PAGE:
Does My Boss Own My Intellectual Property?
Southern California has long been the unofficial home of the entertainment industry and has more recently become the epicenter of a new technology boom dubbed ‘Silicon Beach.” From independent-contractor software engineers to salaried script writers, intellectual property ownership rights are often at issue and rarely clearly defined. Employers hire and invest in employees to develop new products, processes, technologies and ideas. To protect their investment, employers require “assignment of inventions”, “ownership of discoveries” or “work for hire” agreements to retain ownership of intellectual property created by its employees in the course of their employment. It should be noted, however, that intellectual property falling outside the scope of employment is owned by the employee under the California Labor Code, not the employer. Lack of any written agreement regarding intellectual property ownership rights can create challenges both for employees and employers alike.
California Labor Code Sections 2870-2872 provide that an employee’s inventions are not assigned to the employer if:
(a) they are developed entirely on the employee’s own time, and
(b) without using the employer’s equipment, supplies, facilities, or trade secrets
This does not apply, however, to inventions that either:
(1) relate to the employer’s business, or actual or demonstrably anticipated research or development of the employer; or
(2) result from any work performed by the employee “as employee” of the employer.
Provisions in employment agreements that attempt to modify this scheme are unenforceable. Also, if an employment agreement with a California employee requires the employee to assign any invention, then the employer must also (at the time the agreement is made) provide a written notification to the employee that the agreement does not apply to an invention which qualifies under the provisions of Section 2870 (detailed above). As a result, this notice will generally appear in California employee invention assignment agreements.
Federal Copyright law also provides a basis to define when employers or employees have ownership of intellectual property rights. The “work made for hire” doctrine, according to 17 U.S.C. Section 201(b), holds that under certain employment conditions, the actual creator of a work is not the legal “author” of the work. When these conditions exist, the employer/buyer of the work is considered the legal author for copyright ownership purposes. In addition, the Copyright Act of 1976 applies to all works created on or after January 1, 1978. Under this Act, employers are presumed to be the owner of the copyright in the creations of its employees. Copyrights in the creations of independent contractors, however, are presumed to remain with the independent contractor.
Patent rights, on the other hand, are held by the inventors, unless those rights are assigned in a written Patent Assignment agreement. Even though a United States patent is a legal federal right, ownership of the patent is determined under relevant state law. Here in California, the general rule is that you own the patent rights to an invention you create during the course of your employment unless, either:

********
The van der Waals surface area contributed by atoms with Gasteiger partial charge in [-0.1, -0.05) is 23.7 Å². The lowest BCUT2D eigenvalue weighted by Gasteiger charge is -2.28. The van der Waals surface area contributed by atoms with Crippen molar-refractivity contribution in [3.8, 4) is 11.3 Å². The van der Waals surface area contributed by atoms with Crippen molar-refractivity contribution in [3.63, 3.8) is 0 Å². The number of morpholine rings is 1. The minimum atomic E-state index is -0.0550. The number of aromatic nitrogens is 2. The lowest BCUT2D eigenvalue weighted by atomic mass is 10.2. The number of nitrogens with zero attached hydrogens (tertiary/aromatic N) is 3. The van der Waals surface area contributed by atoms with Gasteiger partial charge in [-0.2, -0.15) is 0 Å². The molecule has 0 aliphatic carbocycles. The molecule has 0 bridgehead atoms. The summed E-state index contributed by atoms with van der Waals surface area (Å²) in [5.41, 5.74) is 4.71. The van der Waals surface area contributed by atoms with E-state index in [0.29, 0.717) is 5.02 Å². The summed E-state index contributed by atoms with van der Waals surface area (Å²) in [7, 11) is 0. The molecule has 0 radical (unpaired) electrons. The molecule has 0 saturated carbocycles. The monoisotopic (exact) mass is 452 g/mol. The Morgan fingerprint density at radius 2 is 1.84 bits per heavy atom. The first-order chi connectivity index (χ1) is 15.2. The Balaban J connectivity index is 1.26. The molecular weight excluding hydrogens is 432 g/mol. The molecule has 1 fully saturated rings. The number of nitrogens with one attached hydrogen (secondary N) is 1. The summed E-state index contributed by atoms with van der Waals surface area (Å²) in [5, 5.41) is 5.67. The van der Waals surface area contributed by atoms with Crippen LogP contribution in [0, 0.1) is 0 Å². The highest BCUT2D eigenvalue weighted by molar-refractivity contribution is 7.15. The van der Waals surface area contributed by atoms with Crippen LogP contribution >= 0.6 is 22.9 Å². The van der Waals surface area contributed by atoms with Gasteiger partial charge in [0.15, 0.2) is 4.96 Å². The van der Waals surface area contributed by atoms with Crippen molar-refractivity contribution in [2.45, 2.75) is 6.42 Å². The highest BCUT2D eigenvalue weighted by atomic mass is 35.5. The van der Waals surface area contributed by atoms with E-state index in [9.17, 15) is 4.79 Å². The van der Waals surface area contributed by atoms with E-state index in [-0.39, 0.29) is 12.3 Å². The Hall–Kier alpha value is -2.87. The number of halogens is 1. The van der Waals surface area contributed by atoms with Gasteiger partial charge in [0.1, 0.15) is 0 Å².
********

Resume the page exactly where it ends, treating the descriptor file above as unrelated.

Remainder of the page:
(i) you signed an employment agreement assigning invention rights; or
(ii) you were specifically hired (even without a written agreement) for your inventing skills or to create the invention.
Changes in patent ownership are recorded with the U.S. Patent & Trademark Office to place the public on notice of ownership interests in the patent.
Ownership in trademarks are retained by the person or legal entity that uses the trademark. A trademark is not a trademark until it is used as a trademark – that is, used on, or in connection with, goods and/or services that are traded in the free marketplace. So, in general, the first person, company, or organization to use a trademark in trade is the owner. Trademarks belong to those who use them, not those who create them.
Tips for Employees:
- Examine your employment agreement. Understand what you sign before you sign it and seek legal advice if you are unsure of what rights you have retained.
- Look at any other agreements and determine whether consideration was paid for the execution of those agreements. Consideration is an important element of a contract and it refers to a price which is equal in value for an act or a thing for which it is given. Agreements signed after you are employed will be open to challenge if additional, or insufficient, consideration was not provided for these new obligations such as a bonus.
- Keep records documenting the creation of your independent ideas on your own time, with your funds and your own equipment. Do not rely on memory and do not assume that ideas worked on at home or on your own time will belong to you.
- Review any non-compete agreements to assess their enforceability and reasonableness. It is considered a fundamental policy of the State of California that agreements in restraint of competition are to that extent void.
- Were you an employee or an independent contractor? The difference is very important in determining intellectual property ownership and should be reviewed by a legal professional to determine rights and obligations.
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